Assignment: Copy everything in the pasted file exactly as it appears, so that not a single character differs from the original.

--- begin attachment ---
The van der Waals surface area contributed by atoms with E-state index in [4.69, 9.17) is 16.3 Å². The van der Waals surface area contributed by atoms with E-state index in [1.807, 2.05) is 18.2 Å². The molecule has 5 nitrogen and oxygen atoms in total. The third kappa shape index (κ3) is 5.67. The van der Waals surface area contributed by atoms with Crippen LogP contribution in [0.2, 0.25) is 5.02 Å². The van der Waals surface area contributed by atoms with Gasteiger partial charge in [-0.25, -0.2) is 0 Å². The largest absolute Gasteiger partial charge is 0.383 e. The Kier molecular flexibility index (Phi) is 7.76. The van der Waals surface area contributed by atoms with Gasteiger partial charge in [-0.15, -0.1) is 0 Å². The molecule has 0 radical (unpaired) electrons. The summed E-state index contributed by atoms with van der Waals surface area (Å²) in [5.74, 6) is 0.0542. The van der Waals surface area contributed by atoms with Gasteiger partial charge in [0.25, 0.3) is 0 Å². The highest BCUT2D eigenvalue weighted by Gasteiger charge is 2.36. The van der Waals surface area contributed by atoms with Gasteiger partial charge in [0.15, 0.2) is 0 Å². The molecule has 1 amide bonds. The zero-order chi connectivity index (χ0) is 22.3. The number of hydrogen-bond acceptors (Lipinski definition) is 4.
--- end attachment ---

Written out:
The van der Waals surface area contributed by atoms with E-state index in [4.69, 9.17) is 16.3 Å². The van der Waals surface area contributed by atoms with E-state index in [1.807, 2.05) is 18.2 Å². The molecule has 5 nitrogen and oxygen atoms in total. The third kappa shape index (κ3) is 5.67. The van der Waals surface area contributed by atoms with Crippen LogP contribution in [0.2, 0.25) is 5.02 Å². The van der Waals surface area contributed by atoms with Gasteiger partial charge in [-0.25, -0.2) is 0 Å². The largest absolute Gasteiger partial charge is 0.383 e. The Kier molecular flexibility index (Phi) is 7.76. The van der Waals surface area contributed by atoms with Gasteiger partial charge in [-0.15, -0.1) is 0 Å². The molecule has 0 radical (unpaired) electrons. The summed E-state index contributed by atoms with van der Waals surface area (Å²) in [5.74, 6) is 0.0542. The van der Waals surface area contributed by atoms with Gasteiger partial charge in [0.25, 0.3) is 0 Å². The highest BCUT2D eigenvalue weighted by Gasteiger charge is 2.36. The van der Waals surface area contributed by atoms with Gasteiger partial charge in [0.15, 0.2) is 0 Å². The molecule has 1 amide bonds. The zero-order chi connectivity index (χ0) is 22.3. The number of hydrogen-bond acceptors (Lipinski definition) is 4.